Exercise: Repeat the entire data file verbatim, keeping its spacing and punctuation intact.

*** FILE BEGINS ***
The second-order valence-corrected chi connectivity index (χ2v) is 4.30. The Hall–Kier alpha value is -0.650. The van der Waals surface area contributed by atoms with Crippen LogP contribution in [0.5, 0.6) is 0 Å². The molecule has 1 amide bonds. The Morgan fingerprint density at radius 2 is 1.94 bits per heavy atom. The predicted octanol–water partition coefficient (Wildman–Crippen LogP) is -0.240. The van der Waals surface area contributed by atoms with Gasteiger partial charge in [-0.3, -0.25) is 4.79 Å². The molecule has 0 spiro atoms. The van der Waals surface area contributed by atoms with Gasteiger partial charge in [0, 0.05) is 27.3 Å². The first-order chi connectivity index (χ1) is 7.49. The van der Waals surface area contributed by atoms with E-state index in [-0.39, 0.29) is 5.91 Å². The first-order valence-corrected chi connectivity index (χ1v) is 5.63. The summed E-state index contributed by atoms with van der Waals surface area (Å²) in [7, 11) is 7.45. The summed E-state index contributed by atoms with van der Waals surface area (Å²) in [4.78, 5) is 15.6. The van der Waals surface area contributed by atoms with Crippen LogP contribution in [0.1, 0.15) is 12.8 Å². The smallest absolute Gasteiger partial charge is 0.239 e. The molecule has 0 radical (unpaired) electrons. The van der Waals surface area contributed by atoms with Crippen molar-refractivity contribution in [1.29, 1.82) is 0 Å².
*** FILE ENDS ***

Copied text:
The second-order valence-corrected chi connectivity index (χ2v) is 4.30. The Hall–Kier alpha value is -0.650. The van der Waals surface area contributed by atoms with Crippen LogP contribution in [0.5, 0.6) is 0 Å². The molecule has 1 amide bonds. The Morgan fingerprint density at radius 2 is 1.94 bits per heavy atom. The predicted octanol–water partition coefficient (Wildman–Crippen LogP) is -0.240. The van der Waals surface area contributed by atoms with Gasteiger partial charge in [-0.3, -0.25) is 4.79 Å². The molecule has 0 spiro atoms. The van der Waals surface area contributed by atoms with Gasteiger partial charge in [0, 0.05) is 27.3 Å². The first-order chi connectivity index (χ1) is 7.49. The van der Waals surface area contributed by atoms with E-state index in [-0.39, 0.29) is 5.91 Å². The first-order valence-corrected chi connectivity index (χ1v) is 5.63. The summed E-state index contributed by atoms with van der Waals surface area (Å²) in [7, 11) is 7.45. The summed E-state index contributed by atoms with van der Waals surface area (Å²) in [4.78, 5) is 15.6. The van der Waals surface area contributed by atoms with Crippen LogP contribution in [0.1, 0.15) is 12.8 Å². The smallest absolute Gasteiger partial charge is 0.239 e. The molecule has 0 radical (unpaired) electrons. The van der Waals surface area contributed by atoms with Crippen molar-refractivity contribution in [1.29, 1.82) is 0 Å².